Chris Bateman

A No-Nonsense Guide to Web Components, Part 1: The Specs

This is Part 1 of a 3-part series.


This is a crash course for getting familiar with Web Components. It strives to be concise, rather than exhaustive. There a lot of other great resources available on the topic: check out HTML5 Rocks’ tutorials and this massive list of resources.

Why Web components?

First — they’re easy to manage – thay can instantiate themselves and clean up after themselves.

Second — Simple, declarative usage means they’re easy to include and configure:

<link rel="import" href="my-dialog.htm">

<my-dialog heading="A Dialog">Lorem ipsum</my-dialog>

Third — they’re modular and reusable. A standard format for building, implementing, and interacting with UI components means that it’s easy to use them across different frameworks and environments.

Fourth — they can provide encapsulation for components’ styles and HTML. So they play nice with other styles and things happening on a page.

The Specs

Web Components are made up of 4 separate specifications. They go together nicely, but you don’t have to use them all – you can pick and choose based on your situation. Custom Elements and Shadow DOM are most important; HTML Imports and Templates are really just handy.

We’re sticking to native code for now (no polyfills), so be sure to use a browser that supports the spec, when looking at the demos.

Custom Elements

Custom Elements are the heart of Web Components. This API lets you create new elements, add public methods to them, and gives you 4 lifecycle callbacks to manage them.

When you use a typical JS-based component (for example, like: var myModal = new Modal(...);), the instance has to be stored somewhere, so that you or others can call functions on it later (;). With Custom Elements – the actual element in the DOM is the instance. The functions are available right on the element.

All you have to do is create an object to be used as your element’s prototype, add the callbacks and functions to it, and then register it with a hyphenated name (all custom elements must have a hypen – that’s how you know they’re not native elements).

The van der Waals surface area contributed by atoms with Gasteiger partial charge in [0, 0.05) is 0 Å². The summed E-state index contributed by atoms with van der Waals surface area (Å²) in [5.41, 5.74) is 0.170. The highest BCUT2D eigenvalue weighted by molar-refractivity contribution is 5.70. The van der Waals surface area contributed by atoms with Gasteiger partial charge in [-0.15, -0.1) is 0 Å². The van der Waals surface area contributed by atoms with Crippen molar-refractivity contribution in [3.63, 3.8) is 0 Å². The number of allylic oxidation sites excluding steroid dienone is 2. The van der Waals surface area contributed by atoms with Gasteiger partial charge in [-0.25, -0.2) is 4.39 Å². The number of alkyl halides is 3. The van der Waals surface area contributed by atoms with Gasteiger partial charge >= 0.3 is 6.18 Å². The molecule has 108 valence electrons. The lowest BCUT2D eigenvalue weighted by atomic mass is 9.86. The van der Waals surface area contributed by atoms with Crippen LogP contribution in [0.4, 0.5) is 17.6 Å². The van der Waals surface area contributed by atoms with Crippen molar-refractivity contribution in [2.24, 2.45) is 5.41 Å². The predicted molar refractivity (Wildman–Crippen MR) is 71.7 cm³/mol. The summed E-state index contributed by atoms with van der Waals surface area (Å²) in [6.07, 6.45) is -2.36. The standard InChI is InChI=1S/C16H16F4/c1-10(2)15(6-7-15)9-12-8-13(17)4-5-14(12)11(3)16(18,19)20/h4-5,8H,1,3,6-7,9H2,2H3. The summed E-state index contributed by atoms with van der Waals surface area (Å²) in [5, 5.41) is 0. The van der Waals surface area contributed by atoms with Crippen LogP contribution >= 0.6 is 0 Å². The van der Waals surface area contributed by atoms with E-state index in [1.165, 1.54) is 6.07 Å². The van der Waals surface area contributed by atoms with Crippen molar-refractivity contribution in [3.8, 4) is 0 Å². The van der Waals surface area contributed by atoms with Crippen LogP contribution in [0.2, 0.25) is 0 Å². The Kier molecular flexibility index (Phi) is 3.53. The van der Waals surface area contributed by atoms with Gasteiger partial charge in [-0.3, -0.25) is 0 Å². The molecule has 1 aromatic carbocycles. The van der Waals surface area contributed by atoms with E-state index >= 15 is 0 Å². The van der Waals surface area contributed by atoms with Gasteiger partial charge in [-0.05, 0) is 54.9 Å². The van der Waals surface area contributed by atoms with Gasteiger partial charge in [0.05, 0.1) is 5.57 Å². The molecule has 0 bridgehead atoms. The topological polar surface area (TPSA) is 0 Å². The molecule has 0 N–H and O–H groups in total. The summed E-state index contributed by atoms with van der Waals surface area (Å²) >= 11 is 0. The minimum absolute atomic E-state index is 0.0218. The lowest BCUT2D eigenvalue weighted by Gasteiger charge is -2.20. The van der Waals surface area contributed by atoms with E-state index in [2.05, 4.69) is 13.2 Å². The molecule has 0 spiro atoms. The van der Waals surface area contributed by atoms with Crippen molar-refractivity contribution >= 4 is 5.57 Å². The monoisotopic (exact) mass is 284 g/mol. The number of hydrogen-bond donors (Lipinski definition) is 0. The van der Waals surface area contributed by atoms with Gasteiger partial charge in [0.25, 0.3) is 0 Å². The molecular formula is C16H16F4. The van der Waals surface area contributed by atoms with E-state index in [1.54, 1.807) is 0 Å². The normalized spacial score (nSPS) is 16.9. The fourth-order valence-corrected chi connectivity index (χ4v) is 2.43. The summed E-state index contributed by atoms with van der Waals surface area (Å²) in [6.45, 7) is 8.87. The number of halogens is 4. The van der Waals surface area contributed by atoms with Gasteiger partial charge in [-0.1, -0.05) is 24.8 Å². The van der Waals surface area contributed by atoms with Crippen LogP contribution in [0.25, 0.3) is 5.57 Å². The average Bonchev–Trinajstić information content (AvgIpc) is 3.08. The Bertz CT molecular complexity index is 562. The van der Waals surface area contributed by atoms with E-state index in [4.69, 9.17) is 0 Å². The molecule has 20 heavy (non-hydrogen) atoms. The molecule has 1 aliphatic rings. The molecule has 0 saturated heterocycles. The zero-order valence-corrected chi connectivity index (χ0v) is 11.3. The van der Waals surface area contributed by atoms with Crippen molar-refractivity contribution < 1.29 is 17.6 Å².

// <my-element></my-element>

var myProto = Object.create(HTMLElement.prototype);

// Lifecycle callbacks
myProto.createdCallback = function() {
    // initialize, render templates, etc.
myProto.attachedCallback = function() {
    // called when element is inserted into the DOM
    // good place to add event listeners
myProto.detachedCallback = function() {
    // called when element is removed from the DOM
    // good place to remove event listeners
myProto.attributeChangedCallback = function(name, oldVal, newVal) {
    // make changes based on attribute changes

// Add a public method
myProto.doSomething = function() { ... };

document.registerElement('my-element', {prototype: myProto});

This is fantastic, because it means that your components can both self-initialize and self-destroy.

Let’s say you have a page where a user action can open up a new widget. This particular widget adds some keyboard listeners to the page to check for shortcuts. Today, you’d probably call a JS function to initialize the widget. And when the user closes it, you’d need to call a destroy function that would remove the event listeners. Because you don’t want those listeners to stick around – using up memory and continuing to take action on events.

With Custom Elements – you (or your framework) don’t have to worry about those details. Just insert the element into the DOM to initialize it, and when you remove it from the DOM, it can clean up after itself. Awesome!

You can also extend native elements, like this:

// <input is="my-input">
document.registerElement('my-input, {
    prototype: myProto,